Tag Archives: Moon

Sit And Spin (Well, Sit And Watch It Spin)

Have you ever really gone somewhere if you don’t bring back good pictures?

Well, yes, of course you have. Still, it’s good to haul out the camera-equipped futurephone and grab a couple of quick snaps as something to share when you get back.

Or, in the case of NASA, you could launch a hideously complex, astoundingly expensive camera at the moon and then set it into orbit, gaining some of the most thoroughly researched photos of our closest celestial neighbor.

Not exactly a few cameraphone snaps, but it’ll do.

Even better, some researchers at Arizona State University performed some complex calculations and created an algorithm that would allow them to stitch together the photographic mapping information of the moon gained by the Lunar Reconnaissance Orbiter, launched in 2009, and combine it into one single, beautiful movie.

It was more difficult than you dudes think it was to create this compilation of greatest hits. The hard part wasn’t simply stitching the views together, it was compensating for the different positions in space the LRO was when it took the photographs, the different angle of the sun’s rays hitting the moon, the location of the moon in the shot, etc.

It wasn’t easy, is that I’m saying.

It is beautiful. Watch this.


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Poetic Bumble

A couple of quick things today, dudes. I’ve got a poem and a cute bumble bee.

No, seriously. The bumble bee is really very cute, especially for what it does.

You know what? Let’s just go to the video and let you decide for yourself.

See? I told you it was cute. I mean, how often do we get to see a bee give some guy’s finger the high-five?

Now for something a little more. . . somber. It’s a touching poem by a dude named Raul Gutierrez, who has a 3-year-old child. Lately, Raul has been keeping track of some of the more. . . wobbly bits he’s been telling the little dude. It’s a wonderful little piece that ends with an amazing stinger, one worthy of a high-fiving bee.

Get ready to feel your sensawonda get kicked up a notch or three and then get kicked in the nads. Just a warning. Watch out for that last line. Still, a very moving poem.

Lies I’ve told my 3 year old recently

Trees talk to each other at night.

All fish are named either Lorna or Jack.

Before your eyeballs fall out from watching too much TV, they get very loose.

Tiny bears live in drain pipes.

If you are very very quiet you can hear the clouds rub against the sky.

The moon and the sun had a fight a long time ago.

Everyone knows at least one secret language.

When nobody is looking, I can fly.

We are all held together by invisible threads.

Books get lonely too.

Sadness can be eaten.

I will always be there.

Yeah. See what I mean?

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More Google-Eyed Gazing, Of A More Earth-Bound Nature

It’s picture time again, dudes.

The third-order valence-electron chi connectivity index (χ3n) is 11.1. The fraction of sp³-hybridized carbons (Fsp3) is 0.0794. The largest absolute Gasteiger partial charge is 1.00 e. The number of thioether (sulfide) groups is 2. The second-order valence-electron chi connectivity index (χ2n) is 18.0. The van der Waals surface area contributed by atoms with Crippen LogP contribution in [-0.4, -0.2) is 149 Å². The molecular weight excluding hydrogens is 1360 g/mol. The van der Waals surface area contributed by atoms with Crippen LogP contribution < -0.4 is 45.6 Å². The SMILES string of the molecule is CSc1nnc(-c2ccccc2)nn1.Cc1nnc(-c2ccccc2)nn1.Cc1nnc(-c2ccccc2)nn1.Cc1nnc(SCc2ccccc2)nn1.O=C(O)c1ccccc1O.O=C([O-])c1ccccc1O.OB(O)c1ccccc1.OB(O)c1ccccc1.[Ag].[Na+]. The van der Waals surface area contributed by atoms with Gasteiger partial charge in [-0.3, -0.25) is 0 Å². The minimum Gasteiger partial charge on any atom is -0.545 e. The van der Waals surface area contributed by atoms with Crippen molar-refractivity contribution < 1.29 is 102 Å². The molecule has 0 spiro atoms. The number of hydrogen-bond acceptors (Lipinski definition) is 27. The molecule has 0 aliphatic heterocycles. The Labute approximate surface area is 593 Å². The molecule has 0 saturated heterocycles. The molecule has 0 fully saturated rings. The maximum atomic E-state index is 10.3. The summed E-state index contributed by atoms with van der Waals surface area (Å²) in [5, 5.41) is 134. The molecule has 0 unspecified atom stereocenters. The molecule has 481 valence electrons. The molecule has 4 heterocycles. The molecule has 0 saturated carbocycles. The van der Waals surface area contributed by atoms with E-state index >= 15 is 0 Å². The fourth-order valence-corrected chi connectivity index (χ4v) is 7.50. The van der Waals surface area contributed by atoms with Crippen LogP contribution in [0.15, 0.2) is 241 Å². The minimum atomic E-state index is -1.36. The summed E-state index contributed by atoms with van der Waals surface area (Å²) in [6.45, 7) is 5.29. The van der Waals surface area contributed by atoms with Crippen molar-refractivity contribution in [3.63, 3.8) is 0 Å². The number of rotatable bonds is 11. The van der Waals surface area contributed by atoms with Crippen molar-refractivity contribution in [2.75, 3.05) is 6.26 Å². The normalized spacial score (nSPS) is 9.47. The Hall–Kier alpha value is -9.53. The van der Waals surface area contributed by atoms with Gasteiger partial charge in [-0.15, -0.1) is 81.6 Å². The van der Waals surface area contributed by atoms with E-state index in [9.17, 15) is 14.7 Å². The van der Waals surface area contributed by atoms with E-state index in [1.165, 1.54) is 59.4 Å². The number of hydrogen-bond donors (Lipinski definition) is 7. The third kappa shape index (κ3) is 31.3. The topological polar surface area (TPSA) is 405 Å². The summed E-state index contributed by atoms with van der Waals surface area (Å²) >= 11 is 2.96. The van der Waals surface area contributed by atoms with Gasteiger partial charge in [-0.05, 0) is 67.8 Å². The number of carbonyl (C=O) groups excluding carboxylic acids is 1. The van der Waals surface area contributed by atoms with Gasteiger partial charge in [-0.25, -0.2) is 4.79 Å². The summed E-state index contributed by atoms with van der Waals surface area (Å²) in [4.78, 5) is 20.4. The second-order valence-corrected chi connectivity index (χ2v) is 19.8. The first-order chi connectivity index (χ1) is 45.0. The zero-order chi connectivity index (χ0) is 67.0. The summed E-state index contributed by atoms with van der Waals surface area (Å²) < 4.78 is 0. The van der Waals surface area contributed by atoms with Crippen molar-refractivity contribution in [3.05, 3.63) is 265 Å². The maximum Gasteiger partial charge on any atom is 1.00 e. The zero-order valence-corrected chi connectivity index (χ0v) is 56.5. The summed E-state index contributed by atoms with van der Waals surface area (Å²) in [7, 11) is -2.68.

This time, though, I’d like to thank the fine folks at National Geographic for the beautiful eye candy we’re about to start drooling over. I’ve loved National Geographic magazine for a long, long time and it wasn’t just for the pictures of the naked tribeswomen that sometimes ran between the covers.

Yes, I know it’s a cliché, but they only get like that because they’re true. Hey, they didn’t have the internet or VHS tapes when I was a young dude. We had to make do.

Anyway. Back to the topic of discussion.

It’s National Geographic. For decades, the magazine has been the place to go if you wanted to see awesome photography. And that hasn’t changed. Just check some of these.

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Gorgeous, isn’t it? It’s a stunning photograph of a climber named Cory Richards. He and his fellow climbers made their way through winds strong enough to be classed as a hurricane and shivered through temps as low as -50°F just to reach the summit of Gasherbrum II.

It’s only one of the many spectacular photographs that are on the National Geographic website and are part of a series of photos called The New Age of Exploration.

Basically, the contention of this photo series is that mankind has been bred to see what is over the horizon, what’s around the next bend, and what’s at the top of the highest mountain. We just can’t help ourselves. It’s who we are.

And, to prove it, National Geographic went out and collected some of the most amazing photos from around the world to document our love of exploration. Of course there are photographs from the various moon landings and pictures of the Earth as seen from Mars, but there is so much more.

The wonderful thing about this is that it gives us a chance to see just how amazing and beautiful our home really is. We constantly are surrounded by astonishing beauty, vistas to blind the unwary eye, and all sorts of stupefyingly outrageous things on both the micro and macro scale.

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National Geographic goes everywhere. I got the picture to the left from a gallery of Exploring the Deepest Recesses of the Planet. That’s Fangtooth, a fish found deep in the ocean, 6,500 feet deep in the ocean. That’s a long, long way down.

So if you’ve got a few minutes, why not head over to the National Geographic site and just flip through. I guarantee you will find something to astonish you, something you will just have to share.

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